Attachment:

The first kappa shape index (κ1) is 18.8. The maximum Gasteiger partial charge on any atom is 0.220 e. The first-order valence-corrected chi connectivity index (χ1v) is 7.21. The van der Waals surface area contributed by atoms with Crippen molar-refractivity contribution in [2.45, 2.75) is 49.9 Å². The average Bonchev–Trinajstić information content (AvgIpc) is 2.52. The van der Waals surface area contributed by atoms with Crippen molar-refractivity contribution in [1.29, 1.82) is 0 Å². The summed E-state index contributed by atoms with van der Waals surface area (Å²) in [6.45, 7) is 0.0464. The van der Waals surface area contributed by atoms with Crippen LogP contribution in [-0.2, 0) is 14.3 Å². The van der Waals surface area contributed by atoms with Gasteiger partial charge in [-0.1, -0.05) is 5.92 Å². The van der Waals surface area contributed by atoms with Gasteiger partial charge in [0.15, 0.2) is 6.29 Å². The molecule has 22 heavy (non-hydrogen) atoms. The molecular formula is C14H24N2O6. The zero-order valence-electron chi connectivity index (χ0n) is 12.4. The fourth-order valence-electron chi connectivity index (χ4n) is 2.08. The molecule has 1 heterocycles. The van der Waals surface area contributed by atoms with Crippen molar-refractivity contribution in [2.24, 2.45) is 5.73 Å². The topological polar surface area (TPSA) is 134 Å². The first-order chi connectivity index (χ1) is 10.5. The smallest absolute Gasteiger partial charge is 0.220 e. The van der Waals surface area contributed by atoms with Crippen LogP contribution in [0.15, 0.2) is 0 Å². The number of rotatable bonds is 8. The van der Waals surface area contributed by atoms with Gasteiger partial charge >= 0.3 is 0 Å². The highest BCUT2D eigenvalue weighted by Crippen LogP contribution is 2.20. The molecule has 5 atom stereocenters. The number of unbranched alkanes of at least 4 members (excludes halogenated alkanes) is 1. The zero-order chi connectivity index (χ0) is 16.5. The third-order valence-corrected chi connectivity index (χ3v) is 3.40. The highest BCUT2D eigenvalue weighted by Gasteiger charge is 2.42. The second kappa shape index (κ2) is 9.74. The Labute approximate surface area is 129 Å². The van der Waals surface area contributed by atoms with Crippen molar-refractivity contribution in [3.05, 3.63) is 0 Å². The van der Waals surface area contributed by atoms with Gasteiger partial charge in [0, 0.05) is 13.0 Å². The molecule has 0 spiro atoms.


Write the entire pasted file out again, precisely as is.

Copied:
The first kappa shape index (κ1) is 18.8. The maximum Gasteiger partial charge on any atom is 0.220 e. The first-order valence-corrected chi connectivity index (χ1v) is 7.21. The van der Waals surface area contributed by atoms with Crippen molar-refractivity contribution in [2.45, 2.75) is 49.9 Å². The average Bonchev–Trinajstić information content (AvgIpc) is 2.52. The van der Waals surface area contributed by atoms with Crippen molar-refractivity contribution in [1.29, 1.82) is 0 Å². The summed E-state index contributed by atoms with van der Waals surface area (Å²) in [6.45, 7) is 0.0464. The van der Waals surface area contributed by atoms with Crippen LogP contribution in [-0.2, 0) is 14.3 Å². The van der Waals surface area contributed by atoms with Gasteiger partial charge in [-0.1, -0.05) is 5.92 Å². The van der Waals surface area contributed by atoms with Gasteiger partial charge in [0.15, 0.2) is 6.29 Å². The molecule has 22 heavy (non-hydrogen) atoms. The molecular formula is C14H24N2O6. The zero-order valence-electron chi connectivity index (χ0n) is 12.4. The fourth-order valence-electron chi connectivity index (χ4n) is 2.08. The molecule has 1 heterocycles. The van der Waals surface area contributed by atoms with Crippen molar-refractivity contribution in [2.24, 2.45) is 5.73 Å². The topological polar surface area (TPSA) is 134 Å². The first-order chi connectivity index (χ1) is 10.5. The smallest absolute Gasteiger partial charge is 0.220 e. The van der Waals surface area contributed by atoms with Crippen LogP contribution in [0.15, 0.2) is 0 Å². The number of rotatable bonds is 8. The van der Waals surface area contributed by atoms with Gasteiger partial charge >= 0.3 is 0 Å². The highest BCUT2D eigenvalue weighted by Crippen LogP contribution is 2.20. The molecule has 5 atom stereocenters. The number of unbranched alkanes of at least 4 members (excludes halogenated alkanes) is 1. The zero-order chi connectivity index (χ0) is 16.5. The third-order valence-corrected chi connectivity index (χ3v) is 3.40. The highest BCUT2D eigenvalue weighted by Gasteiger charge is 2.42. The second kappa shape index (κ2) is 9.74. The Labute approximate surface area is 129 Å². The van der Waals surface area contributed by atoms with Crippen molar-refractivity contribution in [3.05, 3.63) is 0 Å². The van der Waals surface area contributed by atoms with Gasteiger partial charge in [0, 0.05) is 13.0 Å². The molecule has 0 spiro atoms.